On Saturday, Formula 1 launched the Drive It Out initiative to combat abuse following recent incidents of racist and homophobic behavior by spectators and sexual harassment of female fans.

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The sport said it was sending a clear and unified message that insults both in racing and on social media must stop and those who spread them are not welcome.

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The campaign, sparked in part by abuse at this month’s Austrian Grand Prix, was launched with a video featuring all 20 drivers, Formula 1 chief executive Stefano Domenicali and FIA president Mohammed Ben Sulayem.

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“Formula 1 is about competition and rivalry,” Domenicali said, opening the statement, which was continued by a string of drivers competing in Hungary this weekend.

“But also respect. Respect as competitors, respect for our fans, respect for the entire Formula 1 family. Insults of any kind are unacceptable. If you can’t show respect, don’t be a part of our sport.”

“We can’t let anyone who thinks they can offend others get away with this,” seven-time Mercedes world champion Lewis Hamilton said before the others completed the statement.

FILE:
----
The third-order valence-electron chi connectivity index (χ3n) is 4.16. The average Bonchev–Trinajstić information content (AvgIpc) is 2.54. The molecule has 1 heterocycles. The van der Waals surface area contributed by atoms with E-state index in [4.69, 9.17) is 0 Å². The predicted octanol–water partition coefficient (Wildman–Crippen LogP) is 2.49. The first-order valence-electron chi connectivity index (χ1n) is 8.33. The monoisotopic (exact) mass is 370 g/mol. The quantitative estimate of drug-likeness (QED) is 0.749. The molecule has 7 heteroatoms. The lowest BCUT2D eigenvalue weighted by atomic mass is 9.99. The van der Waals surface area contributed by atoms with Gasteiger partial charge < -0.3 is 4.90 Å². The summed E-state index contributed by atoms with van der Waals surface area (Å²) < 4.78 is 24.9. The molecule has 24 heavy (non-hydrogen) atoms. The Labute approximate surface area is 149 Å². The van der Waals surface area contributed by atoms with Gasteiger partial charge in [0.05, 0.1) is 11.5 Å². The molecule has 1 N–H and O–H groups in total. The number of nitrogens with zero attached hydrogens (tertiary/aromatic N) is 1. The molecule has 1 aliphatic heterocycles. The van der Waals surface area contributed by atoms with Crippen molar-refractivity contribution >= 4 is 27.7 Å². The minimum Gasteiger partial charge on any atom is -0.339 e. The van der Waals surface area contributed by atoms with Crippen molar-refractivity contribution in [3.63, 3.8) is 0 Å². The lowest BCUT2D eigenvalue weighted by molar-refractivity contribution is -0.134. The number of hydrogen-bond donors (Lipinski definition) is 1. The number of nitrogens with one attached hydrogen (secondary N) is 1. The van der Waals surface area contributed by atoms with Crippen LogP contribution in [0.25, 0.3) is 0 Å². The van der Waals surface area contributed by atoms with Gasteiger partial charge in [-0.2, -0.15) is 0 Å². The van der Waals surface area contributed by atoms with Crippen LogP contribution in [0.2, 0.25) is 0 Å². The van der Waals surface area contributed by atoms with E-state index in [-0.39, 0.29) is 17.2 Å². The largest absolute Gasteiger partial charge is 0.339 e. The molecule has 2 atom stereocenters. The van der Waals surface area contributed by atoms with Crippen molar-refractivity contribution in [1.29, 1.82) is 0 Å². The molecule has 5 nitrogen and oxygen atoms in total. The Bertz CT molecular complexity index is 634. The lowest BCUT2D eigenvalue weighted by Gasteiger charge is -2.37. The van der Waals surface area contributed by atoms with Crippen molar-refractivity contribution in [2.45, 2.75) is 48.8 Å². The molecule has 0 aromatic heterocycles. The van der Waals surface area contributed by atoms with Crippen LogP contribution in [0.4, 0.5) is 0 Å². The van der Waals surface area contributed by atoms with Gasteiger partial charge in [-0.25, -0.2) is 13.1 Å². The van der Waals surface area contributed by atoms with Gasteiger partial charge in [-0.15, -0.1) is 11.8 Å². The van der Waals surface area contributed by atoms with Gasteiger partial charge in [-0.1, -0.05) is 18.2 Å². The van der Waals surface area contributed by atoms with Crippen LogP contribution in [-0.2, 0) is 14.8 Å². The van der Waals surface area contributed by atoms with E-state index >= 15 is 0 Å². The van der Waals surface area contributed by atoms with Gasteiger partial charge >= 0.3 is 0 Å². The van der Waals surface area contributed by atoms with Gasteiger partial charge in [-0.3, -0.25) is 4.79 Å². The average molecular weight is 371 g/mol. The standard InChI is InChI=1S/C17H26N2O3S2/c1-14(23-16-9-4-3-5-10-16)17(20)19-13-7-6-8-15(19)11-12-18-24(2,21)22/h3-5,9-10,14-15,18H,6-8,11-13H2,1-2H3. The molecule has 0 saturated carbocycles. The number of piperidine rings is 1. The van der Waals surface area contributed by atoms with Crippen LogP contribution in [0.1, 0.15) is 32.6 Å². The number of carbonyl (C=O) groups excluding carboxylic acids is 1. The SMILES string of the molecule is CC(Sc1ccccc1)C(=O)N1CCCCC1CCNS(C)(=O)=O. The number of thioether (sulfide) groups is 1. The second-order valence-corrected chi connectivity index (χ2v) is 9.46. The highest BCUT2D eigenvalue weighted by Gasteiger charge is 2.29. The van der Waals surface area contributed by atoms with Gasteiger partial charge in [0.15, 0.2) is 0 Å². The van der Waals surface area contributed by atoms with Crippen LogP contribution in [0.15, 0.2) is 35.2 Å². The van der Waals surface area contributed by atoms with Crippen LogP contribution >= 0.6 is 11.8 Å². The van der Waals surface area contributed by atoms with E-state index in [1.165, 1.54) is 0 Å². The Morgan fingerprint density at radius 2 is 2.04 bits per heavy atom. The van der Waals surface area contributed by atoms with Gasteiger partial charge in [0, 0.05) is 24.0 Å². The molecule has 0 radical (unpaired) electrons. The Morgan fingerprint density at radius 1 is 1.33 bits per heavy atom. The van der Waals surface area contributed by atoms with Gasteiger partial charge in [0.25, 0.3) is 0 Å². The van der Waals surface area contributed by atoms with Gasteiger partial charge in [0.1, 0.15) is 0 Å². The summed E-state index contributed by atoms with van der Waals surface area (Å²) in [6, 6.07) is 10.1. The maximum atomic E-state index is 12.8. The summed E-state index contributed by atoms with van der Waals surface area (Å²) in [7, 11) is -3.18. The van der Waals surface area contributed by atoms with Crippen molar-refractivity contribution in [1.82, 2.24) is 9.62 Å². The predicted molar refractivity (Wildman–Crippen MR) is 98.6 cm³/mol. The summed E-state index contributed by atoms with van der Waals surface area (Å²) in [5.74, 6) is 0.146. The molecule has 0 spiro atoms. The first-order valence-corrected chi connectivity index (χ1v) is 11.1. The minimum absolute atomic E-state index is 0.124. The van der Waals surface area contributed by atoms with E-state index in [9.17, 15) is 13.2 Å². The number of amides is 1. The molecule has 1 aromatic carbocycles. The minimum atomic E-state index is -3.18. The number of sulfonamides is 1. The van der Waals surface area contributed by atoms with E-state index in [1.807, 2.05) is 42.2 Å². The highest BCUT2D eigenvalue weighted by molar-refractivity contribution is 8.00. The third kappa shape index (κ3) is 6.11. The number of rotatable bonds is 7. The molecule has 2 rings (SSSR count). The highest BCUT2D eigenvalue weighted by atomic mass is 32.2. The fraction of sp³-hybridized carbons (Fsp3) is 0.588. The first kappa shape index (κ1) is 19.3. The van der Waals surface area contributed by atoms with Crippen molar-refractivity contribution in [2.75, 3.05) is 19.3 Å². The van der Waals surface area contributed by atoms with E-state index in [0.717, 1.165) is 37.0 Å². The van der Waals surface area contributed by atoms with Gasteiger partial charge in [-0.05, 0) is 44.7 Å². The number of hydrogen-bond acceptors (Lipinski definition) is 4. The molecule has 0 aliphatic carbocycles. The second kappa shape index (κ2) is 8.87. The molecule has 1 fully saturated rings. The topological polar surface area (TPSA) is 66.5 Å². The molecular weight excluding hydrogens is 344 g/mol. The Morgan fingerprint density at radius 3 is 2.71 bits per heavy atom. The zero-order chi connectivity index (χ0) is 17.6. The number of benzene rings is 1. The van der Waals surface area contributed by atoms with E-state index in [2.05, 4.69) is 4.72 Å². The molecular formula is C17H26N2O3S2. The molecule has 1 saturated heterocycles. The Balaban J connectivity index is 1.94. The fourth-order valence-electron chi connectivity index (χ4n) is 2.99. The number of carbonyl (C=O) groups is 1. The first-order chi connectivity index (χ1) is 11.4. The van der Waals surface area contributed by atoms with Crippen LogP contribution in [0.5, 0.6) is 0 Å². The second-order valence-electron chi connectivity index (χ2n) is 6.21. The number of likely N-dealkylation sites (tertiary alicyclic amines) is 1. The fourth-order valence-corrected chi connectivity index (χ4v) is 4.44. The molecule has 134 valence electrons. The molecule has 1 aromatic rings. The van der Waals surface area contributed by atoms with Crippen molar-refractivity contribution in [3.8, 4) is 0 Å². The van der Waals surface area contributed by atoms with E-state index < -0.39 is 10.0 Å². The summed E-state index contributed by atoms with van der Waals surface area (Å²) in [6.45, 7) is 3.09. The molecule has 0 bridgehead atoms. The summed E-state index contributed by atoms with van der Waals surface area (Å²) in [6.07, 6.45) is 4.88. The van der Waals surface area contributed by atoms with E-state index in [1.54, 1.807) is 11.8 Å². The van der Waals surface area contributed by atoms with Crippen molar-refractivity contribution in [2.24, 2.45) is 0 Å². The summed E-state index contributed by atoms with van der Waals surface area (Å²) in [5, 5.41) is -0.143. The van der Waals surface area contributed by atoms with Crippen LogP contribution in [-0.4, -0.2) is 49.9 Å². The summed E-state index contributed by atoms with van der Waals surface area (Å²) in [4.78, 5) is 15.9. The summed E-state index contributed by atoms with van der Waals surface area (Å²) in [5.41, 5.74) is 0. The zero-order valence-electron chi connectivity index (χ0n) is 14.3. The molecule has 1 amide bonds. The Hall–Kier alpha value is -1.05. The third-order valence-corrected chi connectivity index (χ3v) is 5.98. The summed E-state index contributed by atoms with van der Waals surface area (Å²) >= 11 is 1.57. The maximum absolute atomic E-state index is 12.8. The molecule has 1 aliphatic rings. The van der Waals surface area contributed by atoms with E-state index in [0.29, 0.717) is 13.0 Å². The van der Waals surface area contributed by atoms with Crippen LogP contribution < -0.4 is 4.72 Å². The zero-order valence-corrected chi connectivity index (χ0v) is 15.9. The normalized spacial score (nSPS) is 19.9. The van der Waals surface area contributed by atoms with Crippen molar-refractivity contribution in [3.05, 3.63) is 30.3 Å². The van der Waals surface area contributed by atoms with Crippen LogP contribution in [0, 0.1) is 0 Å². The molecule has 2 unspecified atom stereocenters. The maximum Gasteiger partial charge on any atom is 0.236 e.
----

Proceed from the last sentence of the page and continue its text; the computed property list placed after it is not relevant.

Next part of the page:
“We have to declare it and say “enough”. We act as a community to block those who offend others online. We will not tolerate abuse at our races. But we also need social media platforms to combat abuse. online in the forehead.

“Those who hide behind social media with offensive and disrespectful views are not our fans. We are united and ask you to join us in banishing this from all of sport and society. Get rid of it together.”

In Austria, where the majority of the crowd supported Red Bull World Champion Max Verstappen, there were reports of drunk men molesting female fans, homophobic chants and racial slurs.

Four-time world champion Sebastian Vettel called for a life ban at the time, with Hamilton saying he was “disgusted and frustrated” by the behavior.

Since then, Formula One has spoken to Grand Prix promoters to make sure they have plans in place to address incidents when they occur, and can also keep an eye on alcohol sales during race weekends.